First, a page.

Thermal Cleaning

Pyrolysis is also used for thermal cleaning, an industrial application to remove organic substances such as polymers, plastics and coatings from parts, products or production components like extruder screws, spinnerets and static mixers. During the thermal cleaning process, at temperatures between 310 C° to 540 C° (600 °F to 1000 °F), organic material is converted by pyrolysis and oxidation into volatile organic compounds, hydrocarbons and carbonized gas. Inorganic elements remain.

Several types of thermal cleaning systems use pyrolysis:

  • Molten Salt Baths belong to the oldest thermal cleaning systems; cleaning with a molten salt bath is very fast but implies the risk of dangerous splatters, or other potential hazards connected with the use of salt baths, like explosions or highly toxic hydrogen cyanide gas.
  • Fluidized Bed Systems use sand or aluminium oxide as heating medium; these systems also clean very fast but the medium does not melt or boil, nor emit any vapors or odors; the cleaning process takes one to two hours.
  • Vacuum Ovens use pyrolysis in a vacuum avoiding uncontrolled combustion inside the cleaning chamber; the cleaning process takes 8 to 30 hours.
  • Burn-Off Ovens, also known as Heat-Cleaning Ovens, are gas-fired and used in the painting, coatings, electric motors and plastics industries for removing organics from heavy and large metal parts.

Ethylene and Semiconductors


Pyrolysis is used to produce ethylene, the chemical compound produced on the largest scale industrially (>110 million tons/year in 2005). In this process, hydrocarbons from petroleum are heated to around 600 °C (1,112 °F) in the presence of steam; this is called steam cracking. The resulting ethylene is used to make antifreeze (ethylene glycol), PVC (via vinyl chloride), and many other polymers, such as polyethylene and polystyrene.


The process of metalorganic vapour-phase epitaxy (MOCVD) entails pyrolysis of volatile organometallic compounds to give semiconductors, hard coatings, and other applicable materials. The reactions entail thermal degradation of precursors, with deposition of the inorganic component and release of the hydrocarbons as gaseous waste. Since it is an atom-by-atom deposition, these atoms organize themselves into crystals to form the bulk semiconductor. Silicon chips are produced by the pyrolysis of silane:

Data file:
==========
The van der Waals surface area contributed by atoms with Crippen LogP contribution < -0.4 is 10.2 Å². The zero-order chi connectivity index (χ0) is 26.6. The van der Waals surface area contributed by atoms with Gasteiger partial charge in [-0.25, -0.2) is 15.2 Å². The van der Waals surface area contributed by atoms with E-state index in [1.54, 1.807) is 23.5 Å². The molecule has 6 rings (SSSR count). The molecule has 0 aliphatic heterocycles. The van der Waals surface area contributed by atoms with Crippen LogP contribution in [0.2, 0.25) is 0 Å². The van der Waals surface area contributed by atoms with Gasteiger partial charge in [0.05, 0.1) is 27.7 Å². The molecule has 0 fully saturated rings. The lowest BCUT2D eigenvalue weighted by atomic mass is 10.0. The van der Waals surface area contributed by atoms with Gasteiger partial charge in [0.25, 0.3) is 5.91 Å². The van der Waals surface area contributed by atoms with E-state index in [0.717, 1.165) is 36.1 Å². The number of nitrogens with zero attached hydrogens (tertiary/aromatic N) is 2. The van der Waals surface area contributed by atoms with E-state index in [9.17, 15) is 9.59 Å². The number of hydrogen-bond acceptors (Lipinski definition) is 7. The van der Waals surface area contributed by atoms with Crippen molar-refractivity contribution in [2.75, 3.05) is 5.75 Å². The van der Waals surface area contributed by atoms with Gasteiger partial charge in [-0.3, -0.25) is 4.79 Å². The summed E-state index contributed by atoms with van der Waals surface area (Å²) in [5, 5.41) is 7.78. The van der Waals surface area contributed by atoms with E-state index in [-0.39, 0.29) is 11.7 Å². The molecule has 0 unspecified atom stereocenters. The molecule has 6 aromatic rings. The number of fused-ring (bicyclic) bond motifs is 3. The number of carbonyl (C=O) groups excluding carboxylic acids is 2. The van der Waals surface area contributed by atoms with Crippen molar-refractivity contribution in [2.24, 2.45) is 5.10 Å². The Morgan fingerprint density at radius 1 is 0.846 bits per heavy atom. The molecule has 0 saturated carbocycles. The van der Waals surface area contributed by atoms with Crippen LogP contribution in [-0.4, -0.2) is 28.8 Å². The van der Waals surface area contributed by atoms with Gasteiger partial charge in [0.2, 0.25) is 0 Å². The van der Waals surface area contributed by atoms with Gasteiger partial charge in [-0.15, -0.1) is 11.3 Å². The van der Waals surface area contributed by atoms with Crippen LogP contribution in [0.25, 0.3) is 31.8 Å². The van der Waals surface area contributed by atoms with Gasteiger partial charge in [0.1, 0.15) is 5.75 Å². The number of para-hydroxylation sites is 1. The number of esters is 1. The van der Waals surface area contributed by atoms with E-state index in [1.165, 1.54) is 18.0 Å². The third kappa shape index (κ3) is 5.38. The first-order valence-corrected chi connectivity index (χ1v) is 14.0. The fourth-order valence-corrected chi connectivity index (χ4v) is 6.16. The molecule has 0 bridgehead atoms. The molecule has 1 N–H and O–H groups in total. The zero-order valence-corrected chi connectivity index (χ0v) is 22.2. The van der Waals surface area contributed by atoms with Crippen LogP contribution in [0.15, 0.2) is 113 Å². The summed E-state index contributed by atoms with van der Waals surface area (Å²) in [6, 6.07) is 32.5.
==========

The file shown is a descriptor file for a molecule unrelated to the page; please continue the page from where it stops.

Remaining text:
SiH4 → Si + 2 H2.

Gallium arsenide, another semiconductor, forms upon co-pyrolysis of trimethylgallium and arsine.

Methane Pyrolysis for Hydrogen

Methane pyrolysis is a industrial process for “turquoise” hydrogen production from methane by removing solid carbon from natural gas. This one-step process produces hydrogen in high volume at low cost (less than steam reforming with carbon sequestration). Only water is released when hydrogen is used as the fuel for fuel-cell electric heavy truck transportation, gas turbine electric power generation, and hydrogen for industrial processes including producing ammonia fertilizer and cement.

Methane pyrolysis is the process operating around 1065 °C for producing hydrogen from natural gas that allows removal of carbon easily (solid carbon is a byproduct of the process). The industrial quality solid carbon can then be sold or landfilled and is not released into the atmosphere, avoiding emission of greenhouse gas (GHG) or ground water pollution from a landfill. Power for process heat consumed is only one seventh of the power consumed in the water electrolysis method for producing hydrogen.

Liquid and Gaseous Biofuels

Pyrolysis is the basis of several methods for producing fuel from biomass, i.e. lignocellulosic biomass. Crops studied as biomass feedstock for pyrolysis include native North American prairie grasses such as switchgrass and bred versions of other grasses such as Miscantheus giganteus. Other sources of organic matter as feedstock for pyrolysis include greenwaste, sawdust, waste wood, leaves, vegetables, nut shells, straw, cotton trash, rice hulls, and orange peels. Animal waste including poultry litter, dairy manure, and potentially other manures are also under evaluation. Some industrial byproducts are also suitable feedstock including paper sludge, distillers grain, and sewage sludge.